Covid-19 could cause vape sales to hit the brakes on the product's road to recovery following last year's health crisis.
Doesn't it seem like a more innocent time, when the cannabis industry was worrying about e-cigarette vaping lung injury? Illicit makers of vape cartridges had been cutting vitamin E acetate into the cannabis oil with the tragic side effect that some consumers died.
By February, 2,807 people had been hospitalized for the lung injuries and 68 people died. A result was that an emerging powerhouse of a cannabis category, vaping, was plunged into the abyss of uncertainty. However, as more was learned and it seemed the illicit manufacturers were to blame, vape consumers began to return. Paying for an original, tested brand was a small price to pay to avoid a trip to the hospital.
Now, just as the vape market was beginning to make a comeback, a new study from the Stanford School of Medicine found that vaping was linked to substantially increased risk of Covid-19 in teens and young adults.
"Among young people who were tested for the virus that causes Covid-19, the research found that those who vaped were five to seven times more likely to be infected than those who did not use e-cigarettes," found the report.
So, what does this mean for cannabis companies who were ready to put the lung injury fiasco behind them and welcome back their vape customers?
A new survey by California-based online shopping company Ganja Goddess took a poll of more than 850 cannabis consumers and found a slight decline in the use of vape pens. The company said, "Prior to the start of the pandemic, 61% of consumers selected flower as the primary way they consumed cannabis; 50% selected edibles, 42% vapes pens and 12% tinctures. During the ongoing pandemic, when asked the same question, flower came in at 56% and vape pens at 36%, a 5% and 7% drop, respectively, which supports the notion that consumers are using edibles slightly more often than they did prior to the pandemic. Edibles saw a 1% increase at 51%, while tincture saw a 2% increase at 14% and pills/capsules saw a 3% increase coming in at 13%."
What's Hot in Pot?
According to new data from Curaleaf via Brightfield Group, the fastest-growing product types across categories from March 20-July 29 included:
Capsules & Tablets are up 304.8%
"Other Medicinals" are up 26%
Flower is up 16.4%
Tinctures are up 14.8%
Edibles are up 8.5%
Vapes were not mentioned as a growth category.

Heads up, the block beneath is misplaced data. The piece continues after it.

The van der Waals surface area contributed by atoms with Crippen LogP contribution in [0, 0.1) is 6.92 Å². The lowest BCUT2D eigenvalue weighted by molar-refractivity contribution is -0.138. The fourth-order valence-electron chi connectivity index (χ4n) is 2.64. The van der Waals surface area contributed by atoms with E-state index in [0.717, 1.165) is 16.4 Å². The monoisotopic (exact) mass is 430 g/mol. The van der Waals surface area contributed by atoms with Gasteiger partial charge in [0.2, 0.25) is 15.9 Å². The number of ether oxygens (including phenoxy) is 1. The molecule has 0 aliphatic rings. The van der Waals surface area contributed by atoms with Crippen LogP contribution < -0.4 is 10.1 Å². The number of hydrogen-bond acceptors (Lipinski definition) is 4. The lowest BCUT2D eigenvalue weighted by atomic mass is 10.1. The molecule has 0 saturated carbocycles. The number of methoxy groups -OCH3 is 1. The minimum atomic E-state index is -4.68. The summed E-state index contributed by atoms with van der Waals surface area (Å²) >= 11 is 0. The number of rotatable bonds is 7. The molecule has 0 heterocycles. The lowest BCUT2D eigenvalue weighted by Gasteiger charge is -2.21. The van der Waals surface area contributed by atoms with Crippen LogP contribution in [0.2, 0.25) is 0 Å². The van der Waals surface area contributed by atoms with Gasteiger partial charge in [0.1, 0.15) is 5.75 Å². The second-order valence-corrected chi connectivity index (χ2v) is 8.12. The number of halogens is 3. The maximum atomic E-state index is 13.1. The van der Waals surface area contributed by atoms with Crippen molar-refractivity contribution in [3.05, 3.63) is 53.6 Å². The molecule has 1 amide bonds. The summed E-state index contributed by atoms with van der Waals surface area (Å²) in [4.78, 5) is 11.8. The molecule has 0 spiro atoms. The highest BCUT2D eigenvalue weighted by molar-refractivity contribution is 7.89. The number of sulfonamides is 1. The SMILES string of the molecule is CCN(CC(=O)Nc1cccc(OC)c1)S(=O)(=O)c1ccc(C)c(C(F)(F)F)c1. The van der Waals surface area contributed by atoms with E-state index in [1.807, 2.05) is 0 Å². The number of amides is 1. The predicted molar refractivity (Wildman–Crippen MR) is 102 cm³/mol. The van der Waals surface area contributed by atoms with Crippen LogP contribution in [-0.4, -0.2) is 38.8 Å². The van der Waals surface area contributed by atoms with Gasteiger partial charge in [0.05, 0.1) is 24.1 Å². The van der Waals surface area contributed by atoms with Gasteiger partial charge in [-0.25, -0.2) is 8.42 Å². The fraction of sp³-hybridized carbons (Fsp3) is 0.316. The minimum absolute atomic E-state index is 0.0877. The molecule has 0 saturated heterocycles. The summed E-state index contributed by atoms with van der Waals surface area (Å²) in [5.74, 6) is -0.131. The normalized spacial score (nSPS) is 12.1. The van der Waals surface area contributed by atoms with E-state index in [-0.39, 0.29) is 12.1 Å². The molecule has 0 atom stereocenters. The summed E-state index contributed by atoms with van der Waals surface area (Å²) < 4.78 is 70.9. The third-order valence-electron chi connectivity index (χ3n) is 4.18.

This was further supported by Canaccord Genuity (CCORF) analyst Bobby Burleson who wrote about July cannabis sales in a new report on the industry. He reviewed sales data from Arizona, California, Colorado, Nevada and Oregon. Burleson said, "By product category, flower remained the largest percentage of retail sales in July at 45%, up from 38% in July 2019. Flower sales increased 57% Y/Y in July. After flower, non-vape concentrates (+56%) and pre rolls (+38%) experienced the highest sales growth over July 2019 levels. Vape was the only category to lose share. As a percentage of sales, vape declined from 25% in July 2019 to 19% this past July."
TILT Holdings (TLLTF) , which owns the vape company Jupiter, also reported that its accessory category, which includes the Jupiter sales, declined slightly for the second quarter ending in June. The accessory category for TILT in the 2019 quarter were $31 million, which dipped slightly to $28 million in 2020. While $28 million is a respectable number, to see it dip by $3 million means the consumers are choosing something else.
The bottom line: With some states, like California, and cities, like Chicago, banning flavored tobacco vaping products, the stigma around vaping is not letting up. Plus, new hardware devices similar to Philip Morris' (PM) IQOS, which heats dry material in a device that looks like a vape pen, could potentially disrupt the cannabis vape market in the future. IQOS is not in the cannabis industry, but copycat products are being created. Cannabis consumers could enjoy their flower without the worry of the vape oil. The question will be whether the recovery from the lung injury saga, can bounce back once again following the pandemic. Or, will consumers stick with new form factors now that they've tried them.